Date of Award
Doctor of Philosophy (PhD)
Mechanical & Aerospace Engineering
A. A. Elmustafa
The indentation size effect (ISE) in metals is described as the rise in hardness with decreasing depth of indentation and contradicts conventional plasticity behavior. The goal of this dissertation is to further examine the fundamental dislocation mechanisms that may be contributing to the so-called indentation size effect. In this work, we examined several metals and alloys including 99.999% Aluminum (SFE ~200 mJ/m2), 99.95% Nickel (SFE ~125 mJ/m2), 99.95% Silver (SFE ~22 mJ/m2), and three alloys, alpha brass 70/30 (SFE >10 mJ/m2), 70/30 nickel copper (SFE ~100 mJ/m2), and 7075 AlZn (SFE ~125 mJ/m2) to study the effect of stacking fault energy on the ISE. The current work sought to address several objectives including; 1) Verify the existence of an ISE and the bilinear behavior of various FCC metals using single indentation test platform and the same tip for various stress decades: 2) Examine the thermally activated mechanisms that could contribute to the ISE via the kinetics of plastic deformation based on indentation experiments for constant load creep and load relaxation as well as classical uniaxial testing to study the coupled relationship between strain rate, dislocation density, and dislocation velocity: 3) Examine the possible contribution of stacking fault energy (SFE) on the ISE by comparing pure metals over a wide SFE range as well as the effect of alloying. We demonstrate that all the metals tested exhibit a clear ISE using a new approach that included the use of a single machine and using a single tip capable of reaching depths of 30 μm. This eliminated any uncertainty in measurements when comparing data for any metal across the nano to micro-range (from 0.07 mN to 10 N). It was found that the pure metals should be examine separately from the alloys when examining any dependency on SFE. Activation volume analysis, based on indentation creep experiments, was used to examine the stress dependency of the activation volume for each metal. We verified through various experiments across a wide stress range that the ISE has a kinetic signature similar to that found in uniaxial testing for work hardening. We propose an analysis of the ISE in terms of Orowan’s equation which relates the strain rate to dislocation density and dislocation velocity. We performed indentation creep tests across a wide loading range to measure the strain rate sensitivity of the hardness and determine the activation volume. We found that when the data were fitted to the Orowan relation, and the GND dislocation density was assumed to increase according to strain gradient plasticity theory for an ISE, the hardness increased as the dislocation velocity decreased along with the activation volume. To confirm these observations, we developed a new indentation test protocol to perform repeated load relaxation tests in indentation to examine the dependence of dislocation velocity and density on the relaxation strain rate. We found that the relaxation data matched our assumptions that were based on the indentation creep experiments. As the hardness (stress) increases, the ratio of the dislocation velocity decreases, while the dislocation density increases, and the activation volume decreases. We fitted the dislocation velocity data to the bilinear behavior model introduced by Elmustafa and Stone (2003) and found that the dislocation velocity measurements for the pure metals showed a distinct bilinear behavior with increasing stress. The bilinear velocity data in the nano-region had a different slope compared to the data measured at deeper depths of indentation. These findings support the theory that at shallow depths of indentation the ISE is dominated by dislocation-dislocation interactions. Finally, to address the SFE issue, we conducted a variety of indentation tests including standard load control testing and indentation creep. We showed that while a weak correlation of the ISE with SFE is observed for the pure metals tested, the influence of SFE for all metals and alloys cannot be made.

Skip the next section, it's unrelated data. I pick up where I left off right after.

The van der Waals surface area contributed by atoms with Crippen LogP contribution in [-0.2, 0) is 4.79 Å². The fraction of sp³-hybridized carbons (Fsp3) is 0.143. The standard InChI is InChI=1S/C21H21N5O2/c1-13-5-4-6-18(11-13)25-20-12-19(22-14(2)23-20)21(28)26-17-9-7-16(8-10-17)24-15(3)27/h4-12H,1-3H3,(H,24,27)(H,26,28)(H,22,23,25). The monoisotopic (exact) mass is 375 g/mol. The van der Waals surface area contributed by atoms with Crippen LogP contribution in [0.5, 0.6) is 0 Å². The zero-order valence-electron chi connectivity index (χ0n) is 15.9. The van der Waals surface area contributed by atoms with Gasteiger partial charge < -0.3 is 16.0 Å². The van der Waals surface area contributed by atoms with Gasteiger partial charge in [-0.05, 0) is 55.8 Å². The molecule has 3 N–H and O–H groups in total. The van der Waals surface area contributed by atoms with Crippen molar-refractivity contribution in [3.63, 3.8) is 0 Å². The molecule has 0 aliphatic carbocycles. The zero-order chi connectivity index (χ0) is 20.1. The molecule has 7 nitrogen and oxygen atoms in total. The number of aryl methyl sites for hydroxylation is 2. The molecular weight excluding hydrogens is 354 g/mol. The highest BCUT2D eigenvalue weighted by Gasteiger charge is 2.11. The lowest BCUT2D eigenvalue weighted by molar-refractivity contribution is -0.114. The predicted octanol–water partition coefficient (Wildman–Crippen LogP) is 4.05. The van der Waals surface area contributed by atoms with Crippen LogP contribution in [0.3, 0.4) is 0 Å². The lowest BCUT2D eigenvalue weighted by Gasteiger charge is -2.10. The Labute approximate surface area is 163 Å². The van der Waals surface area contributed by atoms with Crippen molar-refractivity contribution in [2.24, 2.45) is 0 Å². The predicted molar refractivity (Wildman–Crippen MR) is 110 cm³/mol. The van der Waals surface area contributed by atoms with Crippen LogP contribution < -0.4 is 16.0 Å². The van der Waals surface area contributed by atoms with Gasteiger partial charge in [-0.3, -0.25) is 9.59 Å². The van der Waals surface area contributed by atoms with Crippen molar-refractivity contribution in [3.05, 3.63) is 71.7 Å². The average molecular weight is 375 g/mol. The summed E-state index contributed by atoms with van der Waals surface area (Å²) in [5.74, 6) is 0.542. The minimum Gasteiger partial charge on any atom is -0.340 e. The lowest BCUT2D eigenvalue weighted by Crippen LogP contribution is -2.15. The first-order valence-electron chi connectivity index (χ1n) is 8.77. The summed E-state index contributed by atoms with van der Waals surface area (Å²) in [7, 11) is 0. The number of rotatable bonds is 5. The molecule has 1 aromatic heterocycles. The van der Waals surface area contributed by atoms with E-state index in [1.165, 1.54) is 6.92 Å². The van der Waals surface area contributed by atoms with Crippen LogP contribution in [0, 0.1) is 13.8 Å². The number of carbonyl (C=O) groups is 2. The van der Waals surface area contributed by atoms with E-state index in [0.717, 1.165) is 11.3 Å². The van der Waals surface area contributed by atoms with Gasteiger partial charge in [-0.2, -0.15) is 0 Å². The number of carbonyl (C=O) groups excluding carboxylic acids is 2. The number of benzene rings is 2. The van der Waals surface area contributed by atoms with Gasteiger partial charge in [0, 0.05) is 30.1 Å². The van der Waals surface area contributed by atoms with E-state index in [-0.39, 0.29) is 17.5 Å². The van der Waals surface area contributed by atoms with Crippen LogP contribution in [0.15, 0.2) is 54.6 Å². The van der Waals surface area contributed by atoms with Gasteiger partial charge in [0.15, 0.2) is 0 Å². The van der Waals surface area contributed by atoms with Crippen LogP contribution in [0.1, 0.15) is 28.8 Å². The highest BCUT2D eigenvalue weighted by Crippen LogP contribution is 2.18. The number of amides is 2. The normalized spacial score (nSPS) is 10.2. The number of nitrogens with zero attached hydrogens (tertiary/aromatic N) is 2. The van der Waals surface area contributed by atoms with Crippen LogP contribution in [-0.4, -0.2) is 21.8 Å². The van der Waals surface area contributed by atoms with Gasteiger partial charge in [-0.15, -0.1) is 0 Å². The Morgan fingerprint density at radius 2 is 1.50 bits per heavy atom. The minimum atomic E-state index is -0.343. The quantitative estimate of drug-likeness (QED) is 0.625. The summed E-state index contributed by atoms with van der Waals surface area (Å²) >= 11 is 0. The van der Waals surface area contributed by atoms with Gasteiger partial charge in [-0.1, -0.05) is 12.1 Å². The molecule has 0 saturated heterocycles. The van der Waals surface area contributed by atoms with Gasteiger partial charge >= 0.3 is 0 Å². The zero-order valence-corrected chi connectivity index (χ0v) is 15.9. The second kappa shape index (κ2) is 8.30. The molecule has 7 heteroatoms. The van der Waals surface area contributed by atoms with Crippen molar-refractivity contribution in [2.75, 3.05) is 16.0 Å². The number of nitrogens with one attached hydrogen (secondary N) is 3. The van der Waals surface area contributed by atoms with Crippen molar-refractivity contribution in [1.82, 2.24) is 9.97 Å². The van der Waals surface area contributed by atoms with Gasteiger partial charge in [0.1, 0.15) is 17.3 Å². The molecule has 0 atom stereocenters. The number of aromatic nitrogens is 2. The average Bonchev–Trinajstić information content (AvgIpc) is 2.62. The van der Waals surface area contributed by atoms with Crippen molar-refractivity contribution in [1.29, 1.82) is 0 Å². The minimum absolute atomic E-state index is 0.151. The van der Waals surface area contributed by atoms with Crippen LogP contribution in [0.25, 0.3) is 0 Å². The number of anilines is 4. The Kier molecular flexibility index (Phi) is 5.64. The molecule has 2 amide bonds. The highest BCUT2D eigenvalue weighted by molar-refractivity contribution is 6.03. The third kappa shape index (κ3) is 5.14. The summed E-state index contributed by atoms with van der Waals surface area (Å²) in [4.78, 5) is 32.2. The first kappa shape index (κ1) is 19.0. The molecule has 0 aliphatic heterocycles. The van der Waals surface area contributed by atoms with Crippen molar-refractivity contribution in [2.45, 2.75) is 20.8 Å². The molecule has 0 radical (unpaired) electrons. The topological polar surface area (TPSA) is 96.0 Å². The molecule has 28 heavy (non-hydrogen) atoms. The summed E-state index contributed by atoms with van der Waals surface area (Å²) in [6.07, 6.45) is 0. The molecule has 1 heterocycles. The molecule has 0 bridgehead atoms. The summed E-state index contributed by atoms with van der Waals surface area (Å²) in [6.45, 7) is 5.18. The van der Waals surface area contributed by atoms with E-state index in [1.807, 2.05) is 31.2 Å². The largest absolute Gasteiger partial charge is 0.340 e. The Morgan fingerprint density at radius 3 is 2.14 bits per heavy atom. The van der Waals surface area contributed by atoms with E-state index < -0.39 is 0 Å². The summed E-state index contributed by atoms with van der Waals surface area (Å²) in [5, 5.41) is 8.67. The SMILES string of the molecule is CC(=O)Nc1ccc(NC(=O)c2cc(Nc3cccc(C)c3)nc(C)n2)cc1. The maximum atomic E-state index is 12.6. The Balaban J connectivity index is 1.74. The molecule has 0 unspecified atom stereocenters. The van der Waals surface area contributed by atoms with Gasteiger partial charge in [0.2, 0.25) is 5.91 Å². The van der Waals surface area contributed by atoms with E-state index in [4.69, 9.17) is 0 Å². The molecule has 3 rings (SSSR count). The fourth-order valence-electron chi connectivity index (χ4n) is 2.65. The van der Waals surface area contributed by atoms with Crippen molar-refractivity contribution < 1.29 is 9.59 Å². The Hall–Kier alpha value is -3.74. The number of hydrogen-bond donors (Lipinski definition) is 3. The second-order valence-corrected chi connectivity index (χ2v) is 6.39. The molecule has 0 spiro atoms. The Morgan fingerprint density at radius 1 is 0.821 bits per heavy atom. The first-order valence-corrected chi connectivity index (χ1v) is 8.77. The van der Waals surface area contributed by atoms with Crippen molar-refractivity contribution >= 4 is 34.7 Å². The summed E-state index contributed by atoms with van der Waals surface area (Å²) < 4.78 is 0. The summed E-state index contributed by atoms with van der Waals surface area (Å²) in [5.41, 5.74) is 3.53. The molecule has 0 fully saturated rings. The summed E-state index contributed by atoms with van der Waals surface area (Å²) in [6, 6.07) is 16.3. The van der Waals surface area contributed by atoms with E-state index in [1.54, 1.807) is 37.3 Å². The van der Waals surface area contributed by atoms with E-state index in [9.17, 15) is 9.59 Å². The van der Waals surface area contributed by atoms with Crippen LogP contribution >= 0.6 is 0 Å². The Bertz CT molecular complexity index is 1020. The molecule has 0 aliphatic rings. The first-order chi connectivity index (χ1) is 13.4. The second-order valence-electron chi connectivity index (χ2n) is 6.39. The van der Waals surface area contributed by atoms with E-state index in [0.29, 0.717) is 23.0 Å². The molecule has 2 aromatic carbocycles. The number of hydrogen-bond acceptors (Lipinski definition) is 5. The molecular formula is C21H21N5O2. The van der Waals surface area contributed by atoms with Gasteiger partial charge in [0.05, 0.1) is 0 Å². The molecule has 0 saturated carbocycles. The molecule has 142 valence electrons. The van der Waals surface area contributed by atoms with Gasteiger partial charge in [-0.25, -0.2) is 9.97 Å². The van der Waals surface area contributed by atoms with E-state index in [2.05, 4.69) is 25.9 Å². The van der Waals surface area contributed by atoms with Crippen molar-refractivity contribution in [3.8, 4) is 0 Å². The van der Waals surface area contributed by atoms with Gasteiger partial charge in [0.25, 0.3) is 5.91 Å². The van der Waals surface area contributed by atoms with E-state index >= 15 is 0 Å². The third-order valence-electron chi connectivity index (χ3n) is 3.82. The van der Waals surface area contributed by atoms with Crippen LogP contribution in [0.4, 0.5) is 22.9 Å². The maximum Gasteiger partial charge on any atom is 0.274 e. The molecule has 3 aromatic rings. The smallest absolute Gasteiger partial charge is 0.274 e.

This work, in its entirety, adds to the understanding of the mechanisms that influence the ISE and contributes valuable data and methodologies for future investigators on which to draw.
Stegall, David E..
"An Examination of the Indentation Size Effect In FCC Metals and Alloys from a Kinetics Based Perspective Using Nanoindentation"
(2016). Doctor of Philosophy (PhD), Dissertation, Mechanical & Aerospace Engineering, Old Dominion University, DOI: 10.25777/40nm-s175